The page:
Streamline your wardrobe, and help others at the same time.
I recently had a closet collapse. I came home from a day at the office to find heaps of what had been neatly hung, color-coordinated clothes in one giant, messy mound on the floor. Worse than picking up the pieces of chipped drywall? Admitting that maybe it was time to get rid of that favorite shirt of mine — from college. In the ’90s.
So I sought the help of style expert Darcy Camden to find out what she tells her clients. Camden has been cleaning out closets and styling men and women for more than a decade (read: she spends a TON of time in strangers’ homes). The busy fashionista (she’s a mother, too) insists there are easy ways to de-clutter that tangle of t-shirts or pile of old papers. And you can do it in as little as an hour.
A little goes a long way
Purge a little at a time, says Camden, who has helped more than 900 clients in her career.
“Most of my clients think that purging a closet is a huge all-day endeavor, but it often makes more sense to do a little at a time,” she says. “I encourage everyone to keep a Goodwill donation bag in their closet or bedroom, and add to it here and there as you discover items that don’t fit or have gotten worn out.”
If it doesn’t fit, you can’t wear it
“It rarely makes sense to keep something that physically doesn’t fit you — even if you love it,” Camden says. Put it in a pile to donate, and imagine how much joy the next person will get from that item.
New season = new chances
When the weather warms up or cools down, it’s a great opportunity to think about what you’ve worn — and what you haven’t. “If you didn’t wear it last winter, you probably won’t wear it next winter,” Camden says.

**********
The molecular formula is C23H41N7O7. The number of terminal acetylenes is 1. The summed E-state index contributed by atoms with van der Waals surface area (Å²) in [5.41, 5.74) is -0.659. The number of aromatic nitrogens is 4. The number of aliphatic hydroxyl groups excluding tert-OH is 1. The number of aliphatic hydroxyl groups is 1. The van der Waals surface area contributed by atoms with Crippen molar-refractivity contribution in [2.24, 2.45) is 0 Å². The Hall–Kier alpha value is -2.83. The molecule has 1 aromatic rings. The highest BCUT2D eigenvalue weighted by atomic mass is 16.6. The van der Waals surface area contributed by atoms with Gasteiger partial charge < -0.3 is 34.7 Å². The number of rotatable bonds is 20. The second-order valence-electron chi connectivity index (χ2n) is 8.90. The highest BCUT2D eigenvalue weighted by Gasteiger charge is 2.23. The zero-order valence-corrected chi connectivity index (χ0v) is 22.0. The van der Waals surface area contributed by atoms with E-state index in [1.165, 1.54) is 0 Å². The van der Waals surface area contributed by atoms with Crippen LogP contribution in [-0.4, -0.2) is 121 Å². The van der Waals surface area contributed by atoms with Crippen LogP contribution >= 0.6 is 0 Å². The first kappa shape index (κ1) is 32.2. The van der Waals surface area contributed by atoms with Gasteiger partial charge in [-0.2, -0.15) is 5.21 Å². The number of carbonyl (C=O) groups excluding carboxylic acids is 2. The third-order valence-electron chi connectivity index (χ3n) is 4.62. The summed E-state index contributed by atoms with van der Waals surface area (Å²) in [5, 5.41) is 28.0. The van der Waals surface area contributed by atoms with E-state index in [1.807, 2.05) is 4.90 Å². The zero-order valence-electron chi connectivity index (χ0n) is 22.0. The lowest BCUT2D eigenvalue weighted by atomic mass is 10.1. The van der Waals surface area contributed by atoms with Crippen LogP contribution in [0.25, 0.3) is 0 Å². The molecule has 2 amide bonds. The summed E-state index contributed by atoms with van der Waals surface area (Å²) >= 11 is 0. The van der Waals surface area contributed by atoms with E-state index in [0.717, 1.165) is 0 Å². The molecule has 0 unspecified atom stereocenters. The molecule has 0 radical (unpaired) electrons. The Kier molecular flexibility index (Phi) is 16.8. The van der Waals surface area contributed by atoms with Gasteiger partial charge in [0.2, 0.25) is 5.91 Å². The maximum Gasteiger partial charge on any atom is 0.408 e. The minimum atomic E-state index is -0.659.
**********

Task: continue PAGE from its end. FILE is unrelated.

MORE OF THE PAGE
Use the “plus one, minus one” method
Fab new pants? Great! But only put them in the closet after removing a pair that’s collecting dust.
“I tell my clients to subtract one old item for every new item you purchase,” Camden recommends. “If you spend an afternoon shopping and come home with five new things, spend some time reviewing your closet. Remove five older things you’re no longer wearing.”
Think of how much you can keep out of the landfill by gifting your giveaways to a good cause.
“I’m constantly amazed that my clients are worried their castaways aren’t good enough for Goodwill,” Camden says. “Will they really want this stained old t-shirt? Or this single sock? Yes!”
“Working closely with Seattle Goodwill over the years has given me tons of insight into what happens to donations,” she continues. “Your smelly socks and stained clothing provide jobs and can be recycled or reused. Never throw away clothing to a landfill.”
Last year, Seattle Goodwill kept more than 53 million pounds of useful goods out of landfills. In addition to helping the planet, those donations also help fund job training and educational programs, adds Seattle Goodwill’s Katherine Boury.